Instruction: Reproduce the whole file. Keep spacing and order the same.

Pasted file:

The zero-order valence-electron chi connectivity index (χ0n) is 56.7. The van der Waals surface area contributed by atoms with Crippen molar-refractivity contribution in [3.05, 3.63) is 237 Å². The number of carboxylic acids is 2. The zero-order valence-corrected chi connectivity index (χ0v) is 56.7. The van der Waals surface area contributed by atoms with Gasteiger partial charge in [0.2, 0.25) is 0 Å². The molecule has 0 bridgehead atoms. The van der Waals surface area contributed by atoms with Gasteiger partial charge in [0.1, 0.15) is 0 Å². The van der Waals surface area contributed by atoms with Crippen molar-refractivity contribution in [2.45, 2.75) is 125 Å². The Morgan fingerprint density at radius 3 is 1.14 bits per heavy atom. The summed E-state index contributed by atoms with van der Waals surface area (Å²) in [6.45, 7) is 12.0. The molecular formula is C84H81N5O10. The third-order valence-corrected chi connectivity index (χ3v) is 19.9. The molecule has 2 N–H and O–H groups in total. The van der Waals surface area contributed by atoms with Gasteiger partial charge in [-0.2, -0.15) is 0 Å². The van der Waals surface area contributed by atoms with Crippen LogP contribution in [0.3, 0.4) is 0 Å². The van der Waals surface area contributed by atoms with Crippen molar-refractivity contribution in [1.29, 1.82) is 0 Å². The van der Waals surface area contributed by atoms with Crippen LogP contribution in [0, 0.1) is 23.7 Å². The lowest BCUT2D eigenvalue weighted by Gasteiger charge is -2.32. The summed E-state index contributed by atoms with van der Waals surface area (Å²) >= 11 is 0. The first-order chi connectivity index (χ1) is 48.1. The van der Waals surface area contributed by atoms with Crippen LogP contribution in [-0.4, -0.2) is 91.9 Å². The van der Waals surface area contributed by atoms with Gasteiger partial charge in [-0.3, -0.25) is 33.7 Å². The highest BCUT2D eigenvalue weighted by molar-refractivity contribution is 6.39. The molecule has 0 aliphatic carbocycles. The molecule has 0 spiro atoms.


The zero-order valence-electron chi connectivity index (χ0n) is 56.7. The van der Waals surface area contributed by atoms with Crippen molar-refractivity contribution in [3.05, 3.63) is 237 Å². The number of carboxylic acids is 2. The zero-order valence-corrected chi connectivity index (χ0v) is 56.7. The van der Waals surface area contributed by atoms with Gasteiger partial charge in [0.2, 0.25) is 0 Å². The molecule has 0 bridgehead atoms. The van der Waals surface area contributed by atoms with Gasteiger partial charge in [0.1, 0.15) is 0 Å². The van der Waals surface area contributed by atoms with Crippen molar-refractivity contribution in [2.45, 2.75) is 125 Å². The Morgan fingerprint density at radius 3 is 1.14 bits per heavy atom. The summed E-state index contributed by atoms with van der Waals surface area (Å²) in [6.45, 7) is 12.0. The molecular formula is C84H81N5O10. The third-order valence-corrected chi connectivity index (χ3v) is 19.9. The molecule has 2 N–H and O–H groups in total. The van der Waals surface area contributed by atoms with Gasteiger partial charge in [-0.2, -0.15) is 0 Å². The van der Waals surface area contributed by atoms with Crippen LogP contribution in [0.3, 0.4) is 0 Å². The van der Waals surface area contributed by atoms with Crippen molar-refractivity contribution in [1.29, 1.82) is 0 Å². The van der Waals surface area contributed by atoms with Crippen LogP contribution in [0, 0.1) is 23.7 Å². The lowest BCUT2D eigenvalue weighted by Gasteiger charge is -2.32. The summed E-state index contributed by atoms with van der Waals surface area (Å²) >= 11 is 0. The first-order chi connectivity index (χ1) is 48.1. The van der Waals surface area contributed by atoms with Crippen LogP contribution in [-0.4, -0.2) is 91.9 Å². The van der Waals surface area contributed by atoms with Gasteiger partial charge in [-0.3, -0.25) is 33.7 Å². The highest BCUT2D eigenvalue weighted by molar-refractivity contribution is 6.39. The molecule has 0 aliphatic carbocycles. The molecule has 0 spiro atoms.